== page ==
The circulation flow is illogical and irrelevant to the geographical urban structure of the city, in a way that all the metro lines will stop at the old demarcation lines, and passengers will have to change to another line in order for them to cross to the other side. Still up until now people taking ‘service’ cab have to take another cab on the old ‘crossings’ to continue to the other side, the driver on the west side of Beirut will not go to the east side and vice versa, even the buses have their major stops on the old crossing points of the old green zone.
Tamara Al Samerraei
Born in Kuwait in 1977, Tamara Al Samerraei is a painter who lives and works in Beirut. She received a BA in Fine Arts from the Lebanese American University in Beirut in 2002 and completed the inaugural year of the Home Workspace Program at Ashkal Alwan (2011-2012), Beirut.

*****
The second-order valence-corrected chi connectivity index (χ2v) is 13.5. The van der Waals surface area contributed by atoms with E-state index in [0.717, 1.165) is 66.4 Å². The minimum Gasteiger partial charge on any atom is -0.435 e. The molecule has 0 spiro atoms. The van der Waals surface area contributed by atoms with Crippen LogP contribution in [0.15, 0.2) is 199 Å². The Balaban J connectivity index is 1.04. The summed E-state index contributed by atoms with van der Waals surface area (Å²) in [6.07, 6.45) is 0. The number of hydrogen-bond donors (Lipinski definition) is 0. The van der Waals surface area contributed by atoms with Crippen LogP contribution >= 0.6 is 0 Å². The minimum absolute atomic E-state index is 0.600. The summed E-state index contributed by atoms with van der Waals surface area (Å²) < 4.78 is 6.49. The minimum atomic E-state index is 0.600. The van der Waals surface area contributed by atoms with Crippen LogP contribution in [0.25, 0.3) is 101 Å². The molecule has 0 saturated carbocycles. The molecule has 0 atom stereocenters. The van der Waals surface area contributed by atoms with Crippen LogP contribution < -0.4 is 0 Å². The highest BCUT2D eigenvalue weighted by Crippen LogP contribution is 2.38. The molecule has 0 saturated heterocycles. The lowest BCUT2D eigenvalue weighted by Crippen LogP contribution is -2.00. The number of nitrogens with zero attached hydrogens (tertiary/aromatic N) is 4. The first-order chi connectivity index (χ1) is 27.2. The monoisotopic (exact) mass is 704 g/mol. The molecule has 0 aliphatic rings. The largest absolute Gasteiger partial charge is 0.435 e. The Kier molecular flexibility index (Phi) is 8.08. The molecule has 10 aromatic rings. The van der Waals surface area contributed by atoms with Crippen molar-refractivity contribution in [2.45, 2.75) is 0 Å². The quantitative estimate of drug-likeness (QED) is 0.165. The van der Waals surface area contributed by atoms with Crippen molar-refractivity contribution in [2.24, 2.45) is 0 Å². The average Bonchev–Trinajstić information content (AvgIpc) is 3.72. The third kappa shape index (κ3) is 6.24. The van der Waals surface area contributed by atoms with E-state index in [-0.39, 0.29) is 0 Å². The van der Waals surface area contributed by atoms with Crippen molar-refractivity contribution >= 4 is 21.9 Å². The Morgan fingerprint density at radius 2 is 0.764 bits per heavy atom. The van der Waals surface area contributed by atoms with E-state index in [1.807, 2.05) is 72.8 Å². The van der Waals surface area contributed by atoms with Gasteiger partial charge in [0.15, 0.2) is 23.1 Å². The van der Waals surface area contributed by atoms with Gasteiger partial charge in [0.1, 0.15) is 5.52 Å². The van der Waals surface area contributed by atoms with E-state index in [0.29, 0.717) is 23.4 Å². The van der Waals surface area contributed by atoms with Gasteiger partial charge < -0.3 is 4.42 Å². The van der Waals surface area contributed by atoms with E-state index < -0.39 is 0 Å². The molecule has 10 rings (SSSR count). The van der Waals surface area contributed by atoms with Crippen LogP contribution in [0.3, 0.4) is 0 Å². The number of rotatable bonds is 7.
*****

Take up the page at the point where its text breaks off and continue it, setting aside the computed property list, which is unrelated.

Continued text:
Her solo exhibitions include Let Me Stay a Little Longer, Marfa’ Projects, Beirut (2015-2016), Make Room for Me, Gypsum Gallery, Cairo (2014); Fleeting Fences (2011) and Something White (2008), Agial Art Gallery, Beirut. Her most recent project was a joint exhibition with photographer Fouad ElKoury entitled Play The Possum, Gypsum Gallery, Cairo (2016).
She has participated in several group and duo exhibitions including;Home Beirut Sounding the Neighbours, MAXXI museum, Rome(2017); Tamawuj-Sharjah Biennial13, Sharjah(2017); Complicity, Sultan Gallery, Kuwait(2016); On Water, Rosemary and Mercury in Homeworks 7, Beirut (2015); 25 Ans De Creativite Arabe, Institut Du Monde Arabe, Paris (2012); All About Beirut, White Box, Munich (2010); Exposure, Beirut Art Center, Beirut; Radius of Art project, Fladernbunker, Kiel, (2008); Shoe Box, Dar Al Funoon, Kuwait (2007). Most recently Al Samerraei completed a nine-month residency at the Cite International Des Arts in Paris (2014).